Friday, July 1, 2011

Adventure film 4: The Hidden Fortress (1958)

Master of Japanese film Akira Kurosawa gives us our fourth adventure film with the "100% entertainment" of The Hidden Fortress (1958), starring Toshiro Mifune, Misa Uehara, Minoru Chiaki and Kamatari Fujiwara. Click the image below to listen to the podcast (23.8 MB, 1 hour 5 mins).

Recorded Sunday 26 June 2011, edited by Murray Ewing.

Notes & Errata: Rashomon won the Venice Film Festival Golden Lion in 1951.

Purchase the DVD from Amazon UK: The Hidden Fortress (1958).


  1. Another enjoyable program and you covered so many points very well. It was the perfect followup movie to Treasure. What I didn't spot in the trailer for this film, was just how funny 'Hidden Fortress' would be. Tahei and Matshichi were a riot. And it was all genuine comedy, created out of the situation.

    I totally missed the swipe, and I have seen Star Wars many times. So I didn't click on that as reminding me of ST. But I did click on seeing Tahei and Matshichi, being like C-3PO and R2-D2. I also saw a hint of Ben Obi-Wan Kenobi in General Rokurota, and Darth Vader in General Tadokoro. Trying not to give anything way, the end scene where they gathered also reminded me a bit of the end of Star Wars. And the face of Tadokoro reminded me of the unmasked Vader.

    The scene going up the mountain slope was very effective, as I could feel it. But I was wondering what kind of rock that reminded me of. When you mentioned it was filmed by Mount Fuji, then it made sense. I believe that was a Pumice rock slope. Pumice is a rather soft rock, that's so light in weight, the rocks will float on water. It is that light colour too, and loose to walk on, but not as damaging to ones legs, at other rocks could be. Common around volcanic areas, so I think that was what that was. I seen cliffs like that, one by a place called Crater Lake.

    I'll have to watch again, but I don't recall actually seeing a gun, at least, not close-up. I came away remembering the sound of bullets firing and seeing them hit, but not an actual gun. Nice relief.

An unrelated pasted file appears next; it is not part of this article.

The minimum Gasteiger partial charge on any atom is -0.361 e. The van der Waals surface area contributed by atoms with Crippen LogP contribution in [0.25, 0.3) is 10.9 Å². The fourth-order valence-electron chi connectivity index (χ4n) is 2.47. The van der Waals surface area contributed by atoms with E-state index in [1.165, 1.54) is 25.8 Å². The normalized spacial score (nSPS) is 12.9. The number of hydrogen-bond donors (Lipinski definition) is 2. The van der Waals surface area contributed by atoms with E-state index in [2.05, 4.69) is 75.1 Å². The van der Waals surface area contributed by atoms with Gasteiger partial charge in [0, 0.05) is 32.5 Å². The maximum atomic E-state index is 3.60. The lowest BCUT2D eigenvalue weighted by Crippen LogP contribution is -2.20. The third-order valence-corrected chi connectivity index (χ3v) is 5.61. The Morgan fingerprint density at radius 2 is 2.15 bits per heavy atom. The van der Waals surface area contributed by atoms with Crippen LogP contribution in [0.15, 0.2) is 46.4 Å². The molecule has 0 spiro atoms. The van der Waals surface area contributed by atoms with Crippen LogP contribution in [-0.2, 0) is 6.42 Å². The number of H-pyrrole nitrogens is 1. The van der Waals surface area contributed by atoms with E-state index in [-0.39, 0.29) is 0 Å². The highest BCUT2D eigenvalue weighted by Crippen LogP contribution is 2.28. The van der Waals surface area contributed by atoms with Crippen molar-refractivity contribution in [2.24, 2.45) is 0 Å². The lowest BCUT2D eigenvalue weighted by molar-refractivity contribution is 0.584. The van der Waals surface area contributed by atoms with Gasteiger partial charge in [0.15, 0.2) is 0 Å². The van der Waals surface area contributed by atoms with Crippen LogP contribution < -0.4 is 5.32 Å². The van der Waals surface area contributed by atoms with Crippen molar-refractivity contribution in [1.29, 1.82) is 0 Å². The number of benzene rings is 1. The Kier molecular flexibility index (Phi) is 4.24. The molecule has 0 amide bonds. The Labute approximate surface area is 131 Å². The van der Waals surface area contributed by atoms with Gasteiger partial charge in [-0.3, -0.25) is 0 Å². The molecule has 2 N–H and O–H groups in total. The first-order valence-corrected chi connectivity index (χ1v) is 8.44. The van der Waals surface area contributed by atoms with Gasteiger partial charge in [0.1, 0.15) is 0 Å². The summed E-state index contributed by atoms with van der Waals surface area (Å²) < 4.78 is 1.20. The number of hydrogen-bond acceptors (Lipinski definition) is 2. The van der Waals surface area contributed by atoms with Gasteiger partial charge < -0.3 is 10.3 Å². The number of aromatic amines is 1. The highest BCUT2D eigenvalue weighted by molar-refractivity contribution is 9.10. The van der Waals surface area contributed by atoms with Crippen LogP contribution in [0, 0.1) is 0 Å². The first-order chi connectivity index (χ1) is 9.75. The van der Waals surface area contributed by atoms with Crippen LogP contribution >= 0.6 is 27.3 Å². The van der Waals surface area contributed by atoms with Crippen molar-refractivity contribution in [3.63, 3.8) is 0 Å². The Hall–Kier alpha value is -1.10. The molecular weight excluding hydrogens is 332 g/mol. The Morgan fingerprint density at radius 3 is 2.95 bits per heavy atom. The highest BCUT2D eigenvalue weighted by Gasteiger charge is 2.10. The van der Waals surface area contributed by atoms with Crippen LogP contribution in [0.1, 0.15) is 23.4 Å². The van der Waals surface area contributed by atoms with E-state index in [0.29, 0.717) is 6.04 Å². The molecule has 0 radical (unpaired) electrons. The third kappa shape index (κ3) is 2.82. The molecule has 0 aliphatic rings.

I did really love the fact I don't remember seeing any special effects. Only real scenes, well acted and directed. Interesting you mentioning how they had to make the fight scene have a better view for the cinema. It sort of look like what I would like to call, a Japanese Ballet. It was poetic in movement, with everyone moving with the fight. If you know of any other films that feature similar fight scenes, but you feel look more real, or just good in general, I would be interested.

    Seeing the full journey of Princess Yuki, had hints of the Princess (played by Audrey Hepburn) in Roman Holiday (1953). I took a look at their photos on IMB, and even though, totally different backgrounds, both actresses have similar looks. Interesting they both end up seeing the world in their films, and having their awaking, before going back to their Princess world.

    There was nothing weak about Princess Yuki. Liked seeing Princess Yuki using the forest around her as a weapon.

    With in Treasure having Howard trying to get the guys to eat more beans, I was amazed how many times Tahei and Matshichi cooked Japanese rice, but I don't think they ever ate or finished cooking a single pot. I have to check that when I see it again.

    I will be listening to this podcast and enjoying this film more, and place more of Akira's films on the must see list. I have seen some, but not all. (And yes on the foreign account, I think either of you could spot a typical American at any of your train platforms. ;-)

    For now, watching Lawrence to get ready for you next podcast! (TCM will be showing Lawrence on the 12th of July here.)

  2. Yes, you're right about the scene with Princess Yuki using the forest to fend off the farmers — pity we didn't mention it, because it was an excellent scene, both comic and showing revealing of the characters.

  3. Forgot to note... I looked up what was Hitchcock's first colour film and found it was a 1948 film called 'Rope' starring James Stewart. I never seen it.

  4. Ah yes. Rope was the one he tried to do in as few long, continuous takes as possible.

  5. I looked up Rashomon and the award apparently was Golden Lion from Venice.

  6. Ah - I knew it was the Golden something!

    Thanks for your detailed comment, Linda. I'm not sure I agree about the Tadokoro/Vader comparison, though I suppose a rather stretched case could be made for it.

    One story I meant to mention about Misa Uehara that I really like is about the scene where she stands atop the ridge, looking back at her lands and cries. She had trouble crying and the film crew tried everything to get the tears flowing, even onions! The thing that eventually worked was that she saw the sun going down and realised that she was keeping everyone from going home as they all waited for her - that did the trick.

    Murray edited out a bit where I tried to remember a Chaplin quote about coincidence (coincidence is mentioned in the podcast), but I couldn't remember it. It came to me the next morning - "I don't mind coincidence, life is coincidence! It's a problem only when it's convenient." (paraphrasing). I think he said it in respect of 'A Woman of Paris'.

    And yes, Rope - super film.